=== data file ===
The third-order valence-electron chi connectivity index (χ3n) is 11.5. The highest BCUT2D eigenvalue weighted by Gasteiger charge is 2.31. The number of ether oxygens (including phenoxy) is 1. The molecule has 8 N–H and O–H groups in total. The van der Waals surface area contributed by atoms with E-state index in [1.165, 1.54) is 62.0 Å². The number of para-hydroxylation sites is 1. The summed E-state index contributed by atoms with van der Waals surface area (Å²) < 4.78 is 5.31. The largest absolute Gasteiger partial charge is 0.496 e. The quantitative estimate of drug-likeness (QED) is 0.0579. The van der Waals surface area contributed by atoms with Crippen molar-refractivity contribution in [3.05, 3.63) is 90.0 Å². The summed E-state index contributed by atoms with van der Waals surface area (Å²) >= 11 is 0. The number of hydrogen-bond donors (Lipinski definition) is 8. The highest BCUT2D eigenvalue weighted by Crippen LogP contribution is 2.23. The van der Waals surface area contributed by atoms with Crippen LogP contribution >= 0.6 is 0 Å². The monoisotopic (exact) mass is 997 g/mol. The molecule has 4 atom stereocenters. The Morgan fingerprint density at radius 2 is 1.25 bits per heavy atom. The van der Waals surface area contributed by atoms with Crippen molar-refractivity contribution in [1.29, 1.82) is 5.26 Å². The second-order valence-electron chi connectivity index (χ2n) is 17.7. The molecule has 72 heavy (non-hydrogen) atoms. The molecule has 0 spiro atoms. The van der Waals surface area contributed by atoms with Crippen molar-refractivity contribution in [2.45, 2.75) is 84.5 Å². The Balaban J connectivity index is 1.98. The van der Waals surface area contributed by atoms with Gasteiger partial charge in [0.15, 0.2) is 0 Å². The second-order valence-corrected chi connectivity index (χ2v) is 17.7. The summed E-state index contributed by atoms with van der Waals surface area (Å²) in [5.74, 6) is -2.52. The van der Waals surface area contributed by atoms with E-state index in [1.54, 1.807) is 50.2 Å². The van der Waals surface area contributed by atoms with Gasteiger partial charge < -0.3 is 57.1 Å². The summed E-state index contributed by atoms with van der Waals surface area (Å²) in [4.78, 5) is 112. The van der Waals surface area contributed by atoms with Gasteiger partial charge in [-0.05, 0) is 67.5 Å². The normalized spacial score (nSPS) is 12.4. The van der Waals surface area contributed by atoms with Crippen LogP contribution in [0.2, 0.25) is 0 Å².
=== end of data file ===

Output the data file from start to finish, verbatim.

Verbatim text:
The third-order valence-electron chi connectivity index (χ3n) is 11.5. The highest BCUT2D eigenvalue weighted by Gasteiger charge is 2.31. The number of ether oxygens (including phenoxy) is 1. The molecule has 8 N–H and O–H groups in total. The van der Waals surface area contributed by atoms with E-state index in [1.165, 1.54) is 62.0 Å². The number of para-hydroxylation sites is 1. The summed E-state index contributed by atoms with van der Waals surface area (Å²) < 4.78 is 5.31. The largest absolute Gasteiger partial charge is 0.496 e. The quantitative estimate of drug-likeness (QED) is 0.0579. The van der Waals surface area contributed by atoms with Crippen molar-refractivity contribution in [3.05, 3.63) is 90.0 Å². The summed E-state index contributed by atoms with van der Waals surface area (Å²) >= 11 is 0. The number of hydrogen-bond donors (Lipinski definition) is 8. The highest BCUT2D eigenvalue weighted by Crippen LogP contribution is 2.23. The van der Waals surface area contributed by atoms with Crippen LogP contribution >= 0.6 is 0 Å². The monoisotopic (exact) mass is 997 g/mol. The molecule has 4 atom stereocenters. The Morgan fingerprint density at radius 2 is 1.25 bits per heavy atom. The van der Waals surface area contributed by atoms with Crippen molar-refractivity contribution in [1.29, 1.82) is 5.26 Å². The second-order valence-electron chi connectivity index (χ2n) is 17.7. The molecule has 72 heavy (non-hydrogen) atoms. The molecule has 0 spiro atoms. The van der Waals surface area contributed by atoms with Crippen molar-refractivity contribution in [2.45, 2.75) is 84.5 Å². The Balaban J connectivity index is 1.98. The van der Waals surface area contributed by atoms with Gasteiger partial charge in [0.15, 0.2) is 0 Å². The second-order valence-corrected chi connectivity index (χ2v) is 17.7. The summed E-state index contributed by atoms with van der Waals surface area (Å²) in [5.74, 6) is -2.52. The van der Waals surface area contributed by atoms with E-state index in [1.54, 1.807) is 50.2 Å². The van der Waals surface area contributed by atoms with Gasteiger partial charge < -0.3 is 57.1 Å². The summed E-state index contributed by atoms with van der Waals surface area (Å²) in [4.78, 5) is 112. The van der Waals surface area contributed by atoms with Gasteiger partial charge in [-0.05, 0) is 67.5 Å². The normalized spacial score (nSPS) is 12.4. The van der Waals surface area contributed by atoms with Crippen LogP contribution in [0.2, 0.25) is 0 Å².